Make us your home page

Today’s top headlines delivered to you daily.

(View our Privacy Policy)

GOP state House candidate James Grant faces elections law violation complaints

TAMPA — A $40,000 personal loan to his campaign has prompted three election law violation complaints against state House candidate James Grant.

The complaints, filed by Hillsborough County Democratic Party vice chairman Chris Mitchell, charge that the loan is in fact an illegal campaign contribution from First Citrus Bank. The complaints also accuse Grant of violating elections law by racking up expenses in his primary campaign without having the money to cover them, and accepting contributions within five days of the primary election — which state law prohibits.

Grant, the son of former state Sen. John Grant, is the Republican candidate for the District 47 state House seat, which represents northwest Hillsborough county. He'll face Democrat Michael Steinberg in November.

Grant called the elections complaints a political stunt and said he has done nothing wrong.

"A bank can lend to a person and a person can be on the hook," Grant said Wednesday. "My bank loaned to me and I made a loan from me to the James Grant campaign."

But Mitchell said Wednesday he wants to know why a bank would give a three-month, $40,000 loan to a 28-year-old man who, according to state-required financial disclosure forms filed to qualify for the ballot, has a negative net worth of $5,780.

"Something doesn't smell right here," Mitchell said.

He questions whether Grant's father helped secure the loan or if bank president John Barrett was trying to skirt the $500 campaign contribution limit. Barrett made a $100 personal contribution to Grant's campaign.

"There had to be some strings pulled for James Grant to get his loan," Mitchell said.

Grant, though, said he went to the bank with enough collateral to back the loan.

"It's a fully collateralized loan made payable to me personally," Grant said, noting that he could have used the money for anything, from buying a car to paying bills. But he chose to use it for his election campaign.

"At the end of the day I'm still responsible," Grant said. "They're literally holding a certificate of deposit that would come straight from me if I defaulted on the loan."

Mitchell also alleges that Grant violated state law by authorizing payments from his campaign account when he didn't have the money to cover the expenses.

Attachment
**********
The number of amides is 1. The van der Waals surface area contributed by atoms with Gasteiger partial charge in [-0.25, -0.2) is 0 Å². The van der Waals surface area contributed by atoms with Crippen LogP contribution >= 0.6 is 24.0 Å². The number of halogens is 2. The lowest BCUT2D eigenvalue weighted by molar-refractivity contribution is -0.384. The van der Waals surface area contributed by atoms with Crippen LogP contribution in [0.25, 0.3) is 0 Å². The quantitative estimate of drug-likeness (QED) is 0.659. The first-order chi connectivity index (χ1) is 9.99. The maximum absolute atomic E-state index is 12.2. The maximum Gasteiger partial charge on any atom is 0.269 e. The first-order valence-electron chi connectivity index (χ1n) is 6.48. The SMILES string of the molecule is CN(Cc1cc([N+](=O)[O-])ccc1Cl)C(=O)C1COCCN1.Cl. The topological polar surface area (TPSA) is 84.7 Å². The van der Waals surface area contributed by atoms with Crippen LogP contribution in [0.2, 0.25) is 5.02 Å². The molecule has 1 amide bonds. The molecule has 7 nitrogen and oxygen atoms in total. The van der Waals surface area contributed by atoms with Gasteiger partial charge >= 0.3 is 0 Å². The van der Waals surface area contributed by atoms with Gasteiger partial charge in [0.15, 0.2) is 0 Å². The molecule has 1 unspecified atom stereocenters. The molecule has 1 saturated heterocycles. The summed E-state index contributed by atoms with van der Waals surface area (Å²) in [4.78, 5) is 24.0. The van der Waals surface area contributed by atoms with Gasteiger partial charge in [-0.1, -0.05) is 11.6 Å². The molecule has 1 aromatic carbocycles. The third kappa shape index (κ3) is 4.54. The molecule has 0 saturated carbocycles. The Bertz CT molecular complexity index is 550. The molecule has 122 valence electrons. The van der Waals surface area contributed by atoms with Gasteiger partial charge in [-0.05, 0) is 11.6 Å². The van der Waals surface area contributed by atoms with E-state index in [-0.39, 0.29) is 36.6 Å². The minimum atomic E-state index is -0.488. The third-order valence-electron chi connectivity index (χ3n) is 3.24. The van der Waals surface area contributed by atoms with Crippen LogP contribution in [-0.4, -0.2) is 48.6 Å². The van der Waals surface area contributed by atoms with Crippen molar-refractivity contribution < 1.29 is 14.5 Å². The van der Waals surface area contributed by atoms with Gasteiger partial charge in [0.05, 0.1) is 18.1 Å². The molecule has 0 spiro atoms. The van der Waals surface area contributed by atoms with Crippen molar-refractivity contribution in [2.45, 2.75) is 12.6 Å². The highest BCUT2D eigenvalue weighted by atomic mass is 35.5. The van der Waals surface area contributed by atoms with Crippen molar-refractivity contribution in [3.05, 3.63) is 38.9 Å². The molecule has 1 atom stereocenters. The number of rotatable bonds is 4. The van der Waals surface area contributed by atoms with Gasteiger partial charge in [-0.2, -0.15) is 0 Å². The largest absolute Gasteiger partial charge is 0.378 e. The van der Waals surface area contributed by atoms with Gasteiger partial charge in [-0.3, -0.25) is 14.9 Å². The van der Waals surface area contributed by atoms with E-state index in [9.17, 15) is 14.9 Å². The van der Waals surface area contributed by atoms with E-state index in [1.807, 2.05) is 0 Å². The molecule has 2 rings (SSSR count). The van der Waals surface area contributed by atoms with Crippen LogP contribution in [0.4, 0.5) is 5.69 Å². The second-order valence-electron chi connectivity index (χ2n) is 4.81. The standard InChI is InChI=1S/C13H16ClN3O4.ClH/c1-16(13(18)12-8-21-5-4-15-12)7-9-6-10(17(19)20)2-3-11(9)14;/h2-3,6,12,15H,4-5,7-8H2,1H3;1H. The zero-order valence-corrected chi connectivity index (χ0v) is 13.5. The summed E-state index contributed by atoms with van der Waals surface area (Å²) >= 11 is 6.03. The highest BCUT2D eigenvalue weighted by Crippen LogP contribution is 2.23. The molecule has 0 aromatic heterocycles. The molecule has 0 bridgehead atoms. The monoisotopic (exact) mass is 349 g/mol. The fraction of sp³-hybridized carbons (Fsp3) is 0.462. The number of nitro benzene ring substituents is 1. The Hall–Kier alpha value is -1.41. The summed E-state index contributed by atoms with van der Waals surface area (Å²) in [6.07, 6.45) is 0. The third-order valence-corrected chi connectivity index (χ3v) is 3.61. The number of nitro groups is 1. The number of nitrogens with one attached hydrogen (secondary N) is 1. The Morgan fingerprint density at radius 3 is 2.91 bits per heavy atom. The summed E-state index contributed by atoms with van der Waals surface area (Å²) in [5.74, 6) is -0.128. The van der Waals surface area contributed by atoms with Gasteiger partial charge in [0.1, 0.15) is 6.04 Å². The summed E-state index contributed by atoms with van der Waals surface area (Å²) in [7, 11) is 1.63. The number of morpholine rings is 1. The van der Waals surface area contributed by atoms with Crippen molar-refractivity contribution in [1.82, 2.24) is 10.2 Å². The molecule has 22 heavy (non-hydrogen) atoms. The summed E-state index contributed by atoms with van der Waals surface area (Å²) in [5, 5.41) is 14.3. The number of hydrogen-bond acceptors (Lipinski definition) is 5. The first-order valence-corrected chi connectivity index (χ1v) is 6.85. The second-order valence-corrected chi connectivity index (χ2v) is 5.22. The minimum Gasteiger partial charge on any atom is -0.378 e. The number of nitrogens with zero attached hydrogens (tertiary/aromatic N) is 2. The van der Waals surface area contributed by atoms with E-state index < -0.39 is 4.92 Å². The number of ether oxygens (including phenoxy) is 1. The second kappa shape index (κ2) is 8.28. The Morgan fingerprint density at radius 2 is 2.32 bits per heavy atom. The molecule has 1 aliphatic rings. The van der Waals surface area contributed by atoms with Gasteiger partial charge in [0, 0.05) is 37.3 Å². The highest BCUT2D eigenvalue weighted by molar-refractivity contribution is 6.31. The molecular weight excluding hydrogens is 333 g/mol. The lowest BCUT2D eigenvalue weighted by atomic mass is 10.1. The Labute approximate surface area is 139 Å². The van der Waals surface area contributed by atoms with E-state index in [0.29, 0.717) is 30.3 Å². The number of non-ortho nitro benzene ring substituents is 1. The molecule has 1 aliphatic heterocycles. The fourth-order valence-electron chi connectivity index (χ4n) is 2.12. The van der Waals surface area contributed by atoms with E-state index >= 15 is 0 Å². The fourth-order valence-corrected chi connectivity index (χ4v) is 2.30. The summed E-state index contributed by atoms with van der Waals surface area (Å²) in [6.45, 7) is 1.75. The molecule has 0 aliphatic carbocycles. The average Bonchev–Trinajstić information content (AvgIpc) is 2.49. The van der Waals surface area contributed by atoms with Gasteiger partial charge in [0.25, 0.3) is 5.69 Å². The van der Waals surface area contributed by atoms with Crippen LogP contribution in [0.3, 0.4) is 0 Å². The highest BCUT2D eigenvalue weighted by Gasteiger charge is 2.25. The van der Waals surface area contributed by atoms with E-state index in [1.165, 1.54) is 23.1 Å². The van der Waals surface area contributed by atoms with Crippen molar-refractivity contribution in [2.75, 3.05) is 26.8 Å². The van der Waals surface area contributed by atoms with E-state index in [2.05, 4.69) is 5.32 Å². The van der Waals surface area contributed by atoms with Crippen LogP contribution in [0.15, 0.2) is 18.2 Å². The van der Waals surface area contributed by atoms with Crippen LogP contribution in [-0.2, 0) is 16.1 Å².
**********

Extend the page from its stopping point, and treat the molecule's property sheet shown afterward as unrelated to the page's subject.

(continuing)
As evidence, Mitchell points to state records that show Grant made the loan to his campaign on Aug. 19, and he paid $35,800 to Desumo Strategies, a Virginia-based political consultant, on Sept. 3.

Mitchell alleges that expense was for mailers sent in the last days before the Aug. 24 primary election, when Grant was in a tight, four-way contest for the nomination. According to Mitchell, that timing means Grant must have reached an agreement with Desumo before Aug. 19.

State records also show Grant received four campaign contributions within four days of the Aug. 24 primary. They include donations of $500 each from his mother and father. According to state law, candidates cannot accept contributions within five days of an election.

The complaint now goes to the Florida Elections Commission for review.

Janet Zink can be reached at or (813) 226-3401.

GOP state House candidate James Grant faces elections law violation complaints 10/06/10 [Last modified: Wednesday, October 6, 2010 11:31pm]
Photo reprints | Article reprints

© 2017 Tampa Bay Times


Join the discussion: Click to view comments, add yours

  1. Bucs' annual Women of RED preseason party attracts nearly 2,000


    TAMPA — Theresa Jones is primarily a college football fan, but she wanted to get a taste of the Bucs. So the 46-year-old Tampa resident bought a ticket for the team's Women of RED Ultimate Football Party at Raymond James Stadium on Friday.

    Lee White of Seminole tries on a helmet at Raymond James Stadium in Tampa, Fla. on Friday, August 18, 2017.

Tampa Bay Buccaneers female fans descended upon Raymond James Stadium for the ultimate football party, the 2017 Women of RED: The Takeover, supported by Moffitt Cancer Center. CHARLIE KAIJO   |   Times

  2. Bucs' Ali Marpet: Move to center could pay off big


    TAMPA — No player works as closely with Jameis Winston as the center. Only those two touch the ball on every play. Together they make — if you will — snap judgements about defensive alignments.

     Jameis Winston #3 of the Tampa Bay Buccaneers and Ali Marpet #74 warm up prior to preseason game against the Jacksonville Jaguars at EverBank Field on August 17, 2017 in Jacksonville, Florida.  (Photo by Sam Greenwood/Getty Images) 700069805
  3. Inside the Rays continuing historically bad slump


    The numbers tell the story of the Rays inexplicable ongoing offensive slump, and the words detail how tough it has been to deal with.

  4. How Rays' Chris Archer is branching out on Twitter

    The Heater

    Tampa Bay Rays pitcher Chris Archer (22) leans on the railing of the dugout during the All-Star game at Marlins Park in Miami, Fla. on Tuesday, July 11, 2017. WILL VRAGOVIC   |   Times

  5. Candidates for governor get emotional talking about their gay siblings


    Occasionally in today's hyper-rehearsed and contrived world of political campaigns one witnesses moments that are so honest and real, we can't help but understand we're not just listening to another politician give his or her stump speech; We're listening to a human being who understands personal pain at least as well …

    Chris King talking to reporters in Tallahassee